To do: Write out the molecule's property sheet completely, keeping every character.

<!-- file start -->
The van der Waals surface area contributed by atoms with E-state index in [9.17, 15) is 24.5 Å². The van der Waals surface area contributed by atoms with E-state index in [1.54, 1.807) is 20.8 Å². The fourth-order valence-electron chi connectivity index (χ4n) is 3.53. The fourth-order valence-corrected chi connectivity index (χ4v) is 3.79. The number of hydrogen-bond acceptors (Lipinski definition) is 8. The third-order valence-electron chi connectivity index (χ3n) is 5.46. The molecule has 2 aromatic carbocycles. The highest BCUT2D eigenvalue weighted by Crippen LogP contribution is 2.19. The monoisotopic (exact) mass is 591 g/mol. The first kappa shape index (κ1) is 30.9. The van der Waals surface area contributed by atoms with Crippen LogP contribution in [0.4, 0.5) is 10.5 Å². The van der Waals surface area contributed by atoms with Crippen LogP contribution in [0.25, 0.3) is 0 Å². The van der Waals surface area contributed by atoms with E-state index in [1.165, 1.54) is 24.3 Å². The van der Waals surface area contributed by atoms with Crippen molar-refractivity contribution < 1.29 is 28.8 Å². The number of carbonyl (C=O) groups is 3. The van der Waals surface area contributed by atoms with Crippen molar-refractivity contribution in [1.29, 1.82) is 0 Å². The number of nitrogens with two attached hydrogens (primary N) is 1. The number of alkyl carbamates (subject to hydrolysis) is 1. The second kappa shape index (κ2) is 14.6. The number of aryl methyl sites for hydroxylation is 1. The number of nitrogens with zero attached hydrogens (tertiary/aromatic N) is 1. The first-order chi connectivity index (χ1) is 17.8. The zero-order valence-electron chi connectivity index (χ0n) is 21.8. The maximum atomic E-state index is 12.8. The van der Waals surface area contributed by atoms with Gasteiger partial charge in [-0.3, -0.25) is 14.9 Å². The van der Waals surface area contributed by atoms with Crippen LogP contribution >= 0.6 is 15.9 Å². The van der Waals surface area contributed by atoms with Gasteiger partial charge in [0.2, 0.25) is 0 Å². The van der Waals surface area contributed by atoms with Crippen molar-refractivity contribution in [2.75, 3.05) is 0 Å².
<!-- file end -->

The van der Waals surface area contributed by atoms with E-state index in [9.17, 15) is 24.5 Å². The van der Waals surface area contributed by atoms with E-state index in [1.54, 1.807) is 20.8 Å². The fourth-order valence-electron chi connectivity index (χ4n) is 3.53. The fourth-order valence-corrected chi connectivity index (χ4v) is 3.79. The number of hydrogen-bond acceptors (Lipinski definition) is 8. The third-order valence-electron chi connectivity index (χ3n) is 5.46. The molecule has 2 aromatic carbocycles. The highest BCUT2D eigenvalue weighted by Crippen LogP contribution is 2.19. The monoisotopic (exact) mass is 591 g/mol. The first kappa shape index (κ1) is 30.9. The van der Waals surface area contributed by atoms with Crippen LogP contribution in [0.4, 0.5) is 10.5 Å². The van der Waals surface area contributed by atoms with Crippen LogP contribution in [0.25, 0.3) is 0 Å². The van der Waals surface area contributed by atoms with E-state index in [1.165, 1.54) is 24.3 Å². The van der Waals surface area contributed by atoms with Crippen molar-refractivity contribution < 1.29 is 28.8 Å². The number of carbonyl (C=O) groups is 3. The van der Waals surface area contributed by atoms with Crippen molar-refractivity contribution in [1.29, 1.82) is 0 Å². The number of nitrogens with two attached hydrogens (primary N) is 1. The number of alkyl carbamates (subject to hydrolysis) is 1. The second kappa shape index (κ2) is 14.6. The number of aryl methyl sites for hydroxylation is 1. The number of nitrogens with zero attached hydrogens (tertiary/aromatic N) is 1. The first-order chi connectivity index (χ1) is 17.8. The zero-order valence-electron chi connectivity index (χ0n) is 21.8. The maximum atomic E-state index is 12.8. The van der Waals surface area contributed by atoms with Gasteiger partial charge in [-0.3, -0.25) is 14.9 Å². The van der Waals surface area contributed by atoms with Crippen LogP contribution >= 0.6 is 15.9 Å². The van der Waals surface area contributed by atoms with Gasteiger partial charge in [0.2, 0.25) is 0 Å². The van der Waals surface area contributed by atoms with Crippen molar-refractivity contribution in [2.75, 3.05) is 0 Å².